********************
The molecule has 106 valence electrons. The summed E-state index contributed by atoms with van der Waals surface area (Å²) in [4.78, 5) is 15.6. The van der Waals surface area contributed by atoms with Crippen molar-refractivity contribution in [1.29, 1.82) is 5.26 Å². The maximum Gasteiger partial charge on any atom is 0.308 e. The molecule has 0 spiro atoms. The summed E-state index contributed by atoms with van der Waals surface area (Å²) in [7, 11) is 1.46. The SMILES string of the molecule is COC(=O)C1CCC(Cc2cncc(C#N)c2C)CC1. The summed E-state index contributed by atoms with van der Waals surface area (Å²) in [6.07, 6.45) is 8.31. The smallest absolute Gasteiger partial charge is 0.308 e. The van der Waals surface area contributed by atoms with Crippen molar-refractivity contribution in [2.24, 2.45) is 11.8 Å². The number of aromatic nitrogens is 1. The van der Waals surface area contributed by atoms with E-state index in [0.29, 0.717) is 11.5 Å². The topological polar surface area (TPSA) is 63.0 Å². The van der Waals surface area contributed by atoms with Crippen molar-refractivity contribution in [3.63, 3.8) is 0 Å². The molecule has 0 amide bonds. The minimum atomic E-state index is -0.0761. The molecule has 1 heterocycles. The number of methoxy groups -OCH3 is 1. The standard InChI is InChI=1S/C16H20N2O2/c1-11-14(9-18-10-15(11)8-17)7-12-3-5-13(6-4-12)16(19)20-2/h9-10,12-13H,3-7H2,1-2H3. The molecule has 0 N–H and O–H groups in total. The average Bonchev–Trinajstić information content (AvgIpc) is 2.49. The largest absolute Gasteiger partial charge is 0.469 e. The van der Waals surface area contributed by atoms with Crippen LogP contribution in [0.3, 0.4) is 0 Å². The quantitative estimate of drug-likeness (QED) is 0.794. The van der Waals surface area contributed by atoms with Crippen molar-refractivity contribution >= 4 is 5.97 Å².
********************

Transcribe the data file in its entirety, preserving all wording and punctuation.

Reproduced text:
The molecule has 106 valence electrons. The summed E-state index contributed by atoms with van der Waals surface area (Å²) in [4.78, 5) is 15.6. The van der Waals surface area contributed by atoms with Crippen molar-refractivity contribution in [1.29, 1.82) is 5.26 Å². The maximum Gasteiger partial charge on any atom is 0.308 e. The molecule has 0 spiro atoms. The summed E-state index contributed by atoms with van der Waals surface area (Å²) in [7, 11) is 1.46. The SMILES string of the molecule is COC(=O)C1CCC(Cc2cncc(C#N)c2C)CC1. The summed E-state index contributed by atoms with van der Waals surface area (Å²) in [6.07, 6.45) is 8.31. The smallest absolute Gasteiger partial charge is 0.308 e. The van der Waals surface area contributed by atoms with Crippen molar-refractivity contribution in [2.24, 2.45) is 11.8 Å². The number of aromatic nitrogens is 1. The van der Waals surface area contributed by atoms with E-state index in [0.29, 0.717) is 11.5 Å². The topological polar surface area (TPSA) is 63.0 Å². The van der Waals surface area contributed by atoms with Crippen molar-refractivity contribution in [3.63, 3.8) is 0 Å². The molecule has 0 amide bonds. The minimum atomic E-state index is -0.0761. The molecule has 1 heterocycles. The number of methoxy groups -OCH3 is 1. The standard InChI is InChI=1S/C16H20N2O2/c1-11-14(9-18-10-15(11)8-17)7-12-3-5-13(6-4-12)16(19)20-2/h9-10,12-13H,3-7H2,1-2H3. The molecule has 0 N–H and O–H groups in total. The average Bonchev–Trinajstić information content (AvgIpc) is 2.49. The largest absolute Gasteiger partial charge is 0.469 e. The van der Waals surface area contributed by atoms with Crippen LogP contribution in [0.3, 0.4) is 0 Å². The quantitative estimate of drug-likeness (QED) is 0.794. The van der Waals surface area contributed by atoms with Crippen molar-refractivity contribution >= 4 is 5.97 Å².